Editorial: The closure of Echo Park Lake should not have been a surprise move by the city
Who’s to blame for Wednesday night’s clash at Echo Park Lake? There was never going to be an easy way to clear a public park where 100 to 200 homeless people were encamped — not when there is a dearth of housing for them and a raging pandemic that makes it unsafe for homeless people to be wandering the streets. And who knows if the city could have avoided the confrontation between 200 demonstrators and several hundred Los Angeles police officers as contractors began fencing off the park.
But one thing did not have to happen: the exasperating lack of communication to the public by Mayor Eric Garcetti and Councilman Mitch O’Farrell about why the park was closing and exactly when. O’Farrell had said months ago that the park would close at some point, but not before every homeless person was offered interim housing of some kind. He never said when, and he never said what would happen to the people who refused offers. In the weeks leading up to the required 24-hour notice of a park closure — which was posted Wednesday night — O’Farrell’s office was coyly silent on when it would happen.
Why? Because they were worried that hundreds (if not thousands) of activists would show up.
But the homeless encampment in Echo Park was a huge public controversy that embroiled residents, activists and, of course, the homeless tent dwellers themselves. Everyone deserved a specific date and explanation.
There were definitely things the city did right. The most important was that city officials called on the Los Angeles Homeless Services Authority weeks ago to start setting aside rooms for Echo Park campers in a downtown hotel leased for Project Roomkey, a program to temporarily house vulnerable homeless people.
And Echo Park Lake had to stop serving as a long-running campground. Public spaces like parks need to be shared — and closed at night.
But the mayor should have gotten out in front of this days ago and made it clear when the park was closing and why it was closing. He also should have made it clear the city was offering every homeless camper some safe interim housing.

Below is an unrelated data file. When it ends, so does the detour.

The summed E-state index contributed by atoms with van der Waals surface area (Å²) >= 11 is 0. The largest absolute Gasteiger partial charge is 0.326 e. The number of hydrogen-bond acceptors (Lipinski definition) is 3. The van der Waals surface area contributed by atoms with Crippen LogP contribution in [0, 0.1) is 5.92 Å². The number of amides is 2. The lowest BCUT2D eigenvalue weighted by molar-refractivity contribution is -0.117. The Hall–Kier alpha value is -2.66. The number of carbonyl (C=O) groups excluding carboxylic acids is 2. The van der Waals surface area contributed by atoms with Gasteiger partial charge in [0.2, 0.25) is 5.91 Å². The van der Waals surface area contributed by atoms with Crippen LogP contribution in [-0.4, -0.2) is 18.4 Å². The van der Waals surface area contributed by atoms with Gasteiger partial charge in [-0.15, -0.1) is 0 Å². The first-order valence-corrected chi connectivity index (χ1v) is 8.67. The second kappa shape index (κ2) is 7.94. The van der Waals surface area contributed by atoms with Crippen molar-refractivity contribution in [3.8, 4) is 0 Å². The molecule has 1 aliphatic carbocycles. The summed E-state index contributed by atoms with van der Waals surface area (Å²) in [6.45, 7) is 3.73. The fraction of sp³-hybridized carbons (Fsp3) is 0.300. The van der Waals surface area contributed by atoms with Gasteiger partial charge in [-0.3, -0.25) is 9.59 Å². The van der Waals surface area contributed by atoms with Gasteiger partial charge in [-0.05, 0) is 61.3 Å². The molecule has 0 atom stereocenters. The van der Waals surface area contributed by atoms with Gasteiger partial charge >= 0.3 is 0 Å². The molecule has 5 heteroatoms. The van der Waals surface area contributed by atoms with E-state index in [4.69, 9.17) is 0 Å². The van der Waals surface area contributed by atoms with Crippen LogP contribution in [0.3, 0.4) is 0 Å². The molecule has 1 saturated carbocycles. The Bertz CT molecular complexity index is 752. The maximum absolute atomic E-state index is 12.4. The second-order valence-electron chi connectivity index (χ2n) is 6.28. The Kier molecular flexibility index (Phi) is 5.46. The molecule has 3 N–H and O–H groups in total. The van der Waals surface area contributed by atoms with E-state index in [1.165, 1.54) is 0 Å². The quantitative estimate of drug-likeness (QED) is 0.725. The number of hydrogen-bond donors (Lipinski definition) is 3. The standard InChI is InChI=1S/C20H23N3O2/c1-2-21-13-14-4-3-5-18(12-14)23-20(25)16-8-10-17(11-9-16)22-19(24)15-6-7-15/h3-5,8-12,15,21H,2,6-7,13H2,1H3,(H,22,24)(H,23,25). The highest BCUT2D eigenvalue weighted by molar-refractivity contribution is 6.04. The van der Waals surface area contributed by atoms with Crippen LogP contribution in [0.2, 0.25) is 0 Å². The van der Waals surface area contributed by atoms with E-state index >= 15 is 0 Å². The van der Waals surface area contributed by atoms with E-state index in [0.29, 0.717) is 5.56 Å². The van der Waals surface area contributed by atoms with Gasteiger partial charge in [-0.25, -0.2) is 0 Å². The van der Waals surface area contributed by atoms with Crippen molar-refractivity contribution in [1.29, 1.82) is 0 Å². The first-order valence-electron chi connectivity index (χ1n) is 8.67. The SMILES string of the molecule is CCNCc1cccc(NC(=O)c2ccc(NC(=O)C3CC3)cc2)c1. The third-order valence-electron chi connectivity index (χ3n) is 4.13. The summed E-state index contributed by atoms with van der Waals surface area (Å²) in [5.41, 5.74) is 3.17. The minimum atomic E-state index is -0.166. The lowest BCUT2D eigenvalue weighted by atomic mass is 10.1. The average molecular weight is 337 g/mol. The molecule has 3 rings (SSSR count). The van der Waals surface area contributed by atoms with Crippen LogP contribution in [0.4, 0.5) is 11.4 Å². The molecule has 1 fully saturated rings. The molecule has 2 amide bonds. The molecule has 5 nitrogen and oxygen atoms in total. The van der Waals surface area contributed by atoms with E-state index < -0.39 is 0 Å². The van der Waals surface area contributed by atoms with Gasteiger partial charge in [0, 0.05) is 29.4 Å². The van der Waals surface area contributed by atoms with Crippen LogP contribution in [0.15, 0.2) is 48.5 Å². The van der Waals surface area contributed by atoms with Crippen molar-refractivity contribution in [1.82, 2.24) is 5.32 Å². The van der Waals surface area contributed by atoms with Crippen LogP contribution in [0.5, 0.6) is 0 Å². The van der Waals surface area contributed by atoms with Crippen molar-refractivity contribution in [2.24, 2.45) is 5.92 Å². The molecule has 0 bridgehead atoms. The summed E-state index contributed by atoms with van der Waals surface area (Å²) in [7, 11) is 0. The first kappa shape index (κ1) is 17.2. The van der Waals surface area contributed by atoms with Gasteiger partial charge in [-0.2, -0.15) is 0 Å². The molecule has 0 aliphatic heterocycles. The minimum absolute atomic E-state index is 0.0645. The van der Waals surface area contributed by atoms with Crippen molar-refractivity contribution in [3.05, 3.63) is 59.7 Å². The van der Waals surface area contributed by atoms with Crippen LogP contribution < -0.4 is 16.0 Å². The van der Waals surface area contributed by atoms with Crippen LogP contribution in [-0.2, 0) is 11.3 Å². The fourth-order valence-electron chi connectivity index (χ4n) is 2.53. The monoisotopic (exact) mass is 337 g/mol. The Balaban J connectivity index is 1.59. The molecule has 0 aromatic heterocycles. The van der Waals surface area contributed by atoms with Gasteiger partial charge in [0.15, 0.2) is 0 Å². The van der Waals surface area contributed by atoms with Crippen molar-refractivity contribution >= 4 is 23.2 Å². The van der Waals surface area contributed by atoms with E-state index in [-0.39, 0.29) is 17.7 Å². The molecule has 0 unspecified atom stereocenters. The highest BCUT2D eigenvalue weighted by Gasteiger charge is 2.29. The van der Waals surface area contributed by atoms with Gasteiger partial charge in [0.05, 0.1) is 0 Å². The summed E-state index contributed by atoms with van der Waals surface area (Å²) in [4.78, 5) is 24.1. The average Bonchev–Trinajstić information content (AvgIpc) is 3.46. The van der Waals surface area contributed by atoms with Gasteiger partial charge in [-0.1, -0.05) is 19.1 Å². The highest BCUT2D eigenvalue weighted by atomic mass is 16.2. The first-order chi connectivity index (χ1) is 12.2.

Even LAHSA officials were frustrated by the surprise late-night announcement that the park was closing. “If you’re gonna close the park, be clear. It doesn’t mean we need to take people by surprise,” Heidi Marston, the executive director of LAHSA, told The Times on Wednesday night. “It facilitates fear, chaos and it breaks the trust we built. It seems like it didn’t need to happen this way.”
She’s right. It didn’t. This wasn’t a tactical strike. The good news is that a lot of people have been housed in the run-up to the closure. According to Garcetti, a little over 200 people who have camped out in the park since January have gone into interim housing. By midday Thursday, LAHSA said, only 10 people were left.
Having posted the requisite notice Wednesday, the city is set to completely close and clear the park by late Thursday night. But if Marston needs more time to get the remaining campers into interim housing, she will “absolutely” get it, Garcetti said in an interview Thursday.
The mayor defended the decision not to reveal the exact time of the closure, arguing that the number of protesters could have been much larger than it was if the date and time had been broadcast and noting there were no instances of excessive police force and only one arrest.
That’s good. And it’s troubling that an attempt to temporarily house homeless people became seen by some activists as an assault on vulnerable Angelenos.
But one way that could be avoided is for the city to make its actions, policies and ultimate objectives on homelessness loud and clear. If its primary goal is to get people into decent housing, not to shove them into shelters (that they don’t want or won’t stay in long) so it can start enforcing anti-camping laws against homeless people, then the mayor needs to say that. In this case, people also needed to understand why this particular encampment in this particular park was targeted at this particular time, and what the city’s actions here mean for other parks and other encampments.
Echo Park was a microcosm of viewpoints in this city — some residents weary of encampments, others trying to help homeless campers, activists sure that Los Angeles doesn’t have the best interests of homeless people at heart. Garcetti may like to act quietly behind the scenes, but on homelessness he needs to broadcast what he’s trying to do for the city.
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